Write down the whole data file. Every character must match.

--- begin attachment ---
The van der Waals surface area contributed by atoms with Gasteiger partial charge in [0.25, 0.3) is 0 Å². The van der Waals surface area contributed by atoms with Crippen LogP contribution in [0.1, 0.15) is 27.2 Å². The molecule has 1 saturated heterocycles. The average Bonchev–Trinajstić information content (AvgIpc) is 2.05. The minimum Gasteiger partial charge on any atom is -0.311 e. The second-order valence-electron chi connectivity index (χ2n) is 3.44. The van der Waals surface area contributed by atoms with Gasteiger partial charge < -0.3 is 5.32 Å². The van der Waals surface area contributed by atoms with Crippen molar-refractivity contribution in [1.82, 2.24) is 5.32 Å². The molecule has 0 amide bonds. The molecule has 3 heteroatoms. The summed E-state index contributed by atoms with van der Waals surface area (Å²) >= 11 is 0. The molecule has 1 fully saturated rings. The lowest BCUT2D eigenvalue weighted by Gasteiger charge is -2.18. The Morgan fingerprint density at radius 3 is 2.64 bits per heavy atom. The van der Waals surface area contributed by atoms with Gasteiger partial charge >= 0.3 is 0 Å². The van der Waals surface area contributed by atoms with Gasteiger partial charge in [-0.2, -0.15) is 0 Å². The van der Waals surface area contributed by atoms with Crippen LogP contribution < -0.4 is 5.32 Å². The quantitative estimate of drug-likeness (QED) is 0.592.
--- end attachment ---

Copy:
The van der Waals surface area contributed by atoms with Gasteiger partial charge in [0.25, 0.3) is 0 Å². The van der Waals surface area contributed by atoms with Crippen LogP contribution in [0.1, 0.15) is 27.2 Å². The molecule has 1 saturated heterocycles. The average Bonchev–Trinajstić information content (AvgIpc) is 2.05. The minimum Gasteiger partial charge on any atom is -0.311 e. The second-order valence-electron chi connectivity index (χ2n) is 3.44. The van der Waals surface area contributed by atoms with Gasteiger partial charge < -0.3 is 5.32 Å². The van der Waals surface area contributed by atoms with Crippen molar-refractivity contribution in [1.82, 2.24) is 5.32 Å². The molecule has 0 amide bonds. The molecule has 3 heteroatoms. The summed E-state index contributed by atoms with van der Waals surface area (Å²) >= 11 is 0. The molecule has 1 fully saturated rings. The lowest BCUT2D eigenvalue weighted by Gasteiger charge is -2.18. The Morgan fingerprint density at radius 3 is 2.64 bits per heavy atom. The van der Waals surface area contributed by atoms with Gasteiger partial charge >= 0.3 is 0 Å². The van der Waals surface area contributed by atoms with Gasteiger partial charge in [-0.2, -0.15) is 0 Å². The van der Waals surface area contributed by atoms with Crippen LogP contribution < -0.4 is 5.32 Å². The quantitative estimate of drug-likeness (QED) is 0.592.